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Defining the Goals for the Implementation

A SharePoint 2003 implementation is as much about process as it is about technology. It is possible that a SharePoint 2003 implementation will fall short of meeting the organization’s goals if time and effort are not put into the discovery and design process.

To ensure that a relatively complete set of goals, or scope of work, is in place prior to the start of the project, the stakeholders should be assembled, and the project manager should identify the technology and business goals of the assembled group. Consulting help can be advantageous at this point if no one in the organization is familiar with the features offered by the SharePoint product line.

Compiling an updated list of the data sources that exist on the network facilitates discussions with departmental managers and key decision makers who need to decide whether and how data is to be moved to the SharePoint 2003 infrastructure. There may be plans to grow the company through acquisition, which will result in a prodigious growth of the data to be managed.

Based on observations and assistance with dozens of real-life implementations of SharePoint 2003, the reasons that organizations implement it are many and varied. Justifications range from generic goals such as

  • Improving end user productivity

  • Implementing document management procedures and tools

  • Providing an intranet for the organization to better share information

  • Replacing the existing intranet that doesn’t meet the company’s needs

  • Replacing the existing portal solution that is difficult to manage, difficult to use, and expensive to maintain

  • Providing an extranet for clients and partners to use

  • Providing a secure means of allowing access to company intellectual property remotely

  • Providing robust indexing and searching tools to aid users in finding and utilizing company intellectual property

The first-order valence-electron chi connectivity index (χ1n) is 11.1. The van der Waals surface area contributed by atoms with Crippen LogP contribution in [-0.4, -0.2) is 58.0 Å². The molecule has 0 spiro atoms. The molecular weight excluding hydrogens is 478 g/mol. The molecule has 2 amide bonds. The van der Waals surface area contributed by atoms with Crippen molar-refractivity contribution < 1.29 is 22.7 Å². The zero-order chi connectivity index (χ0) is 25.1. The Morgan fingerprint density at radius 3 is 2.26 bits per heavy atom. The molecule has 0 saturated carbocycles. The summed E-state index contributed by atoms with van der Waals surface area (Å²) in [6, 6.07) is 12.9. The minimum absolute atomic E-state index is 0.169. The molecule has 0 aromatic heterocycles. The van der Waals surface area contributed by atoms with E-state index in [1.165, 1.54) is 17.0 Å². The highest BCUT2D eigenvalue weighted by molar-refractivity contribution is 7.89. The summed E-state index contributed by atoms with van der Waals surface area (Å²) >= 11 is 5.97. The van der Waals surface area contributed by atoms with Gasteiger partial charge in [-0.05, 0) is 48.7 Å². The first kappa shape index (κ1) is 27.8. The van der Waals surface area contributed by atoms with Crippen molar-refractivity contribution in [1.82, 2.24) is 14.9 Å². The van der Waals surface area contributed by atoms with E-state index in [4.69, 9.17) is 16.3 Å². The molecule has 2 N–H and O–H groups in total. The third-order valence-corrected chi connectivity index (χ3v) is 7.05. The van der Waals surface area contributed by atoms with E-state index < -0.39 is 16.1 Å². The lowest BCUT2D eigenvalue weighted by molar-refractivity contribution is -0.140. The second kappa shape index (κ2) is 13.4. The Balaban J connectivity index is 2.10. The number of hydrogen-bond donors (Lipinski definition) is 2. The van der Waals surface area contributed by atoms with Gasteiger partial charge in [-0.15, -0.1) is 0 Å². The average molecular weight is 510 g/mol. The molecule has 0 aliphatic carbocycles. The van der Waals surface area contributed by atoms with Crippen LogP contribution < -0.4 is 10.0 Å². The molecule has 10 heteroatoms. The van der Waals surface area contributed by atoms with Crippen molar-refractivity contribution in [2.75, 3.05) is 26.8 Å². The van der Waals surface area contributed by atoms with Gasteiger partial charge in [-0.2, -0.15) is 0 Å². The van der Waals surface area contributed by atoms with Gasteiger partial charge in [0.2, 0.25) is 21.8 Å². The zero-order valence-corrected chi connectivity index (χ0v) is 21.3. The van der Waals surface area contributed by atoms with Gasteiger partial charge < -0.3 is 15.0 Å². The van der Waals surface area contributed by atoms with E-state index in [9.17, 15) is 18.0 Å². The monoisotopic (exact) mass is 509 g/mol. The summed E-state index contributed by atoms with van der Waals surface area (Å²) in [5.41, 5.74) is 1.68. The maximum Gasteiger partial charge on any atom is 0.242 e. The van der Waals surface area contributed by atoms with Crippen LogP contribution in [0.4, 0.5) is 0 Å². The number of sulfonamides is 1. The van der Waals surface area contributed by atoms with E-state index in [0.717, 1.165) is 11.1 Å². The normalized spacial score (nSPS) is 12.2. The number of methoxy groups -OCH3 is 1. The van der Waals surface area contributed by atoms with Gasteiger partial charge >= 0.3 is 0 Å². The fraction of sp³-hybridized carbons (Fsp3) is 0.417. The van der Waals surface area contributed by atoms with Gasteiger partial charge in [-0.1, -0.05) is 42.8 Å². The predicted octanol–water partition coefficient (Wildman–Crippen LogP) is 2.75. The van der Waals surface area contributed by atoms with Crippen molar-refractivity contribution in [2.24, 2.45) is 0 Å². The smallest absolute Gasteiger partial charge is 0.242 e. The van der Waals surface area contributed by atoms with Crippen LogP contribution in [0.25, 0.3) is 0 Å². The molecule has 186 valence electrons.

• Leveraging employees’ Microsoft Office skills while providing state-of-the-art document management and collaboration tools

Or the goals may be more specific, for example:

  • Creating personal sites for all the partners in the company to make them more efficient

  • Providing a community site for vision-impaired employees to use for collaboration

  • Implementing a project management solution for departments and teams that include external partners, and to provide a central portfolio management solution

  • Creating a portal environment that captures and provides information from other software applications in use through Web Parts

  • Replacing the file servers on the network completely

  • Creating a companywide calendar that rolls up each department’s calendar

  • Providing forms to the employees in a centralized location

  • Providing answers to Frequently Asked Questions to reduce the workload of the help desk

  • Providing an employee directory that is up-to-date and customizable

Be sure to document the decisions made during this process and then share the results with the stakeholders to minimize issues during and after the implementation. Requirements often change during the process of testing and implementing SharePoint simply because of the range and variety of new tools available. As an analogy, someone used to riding a bike may not realize that he really needs XFM radio in his car until he has driven around in it for a while.

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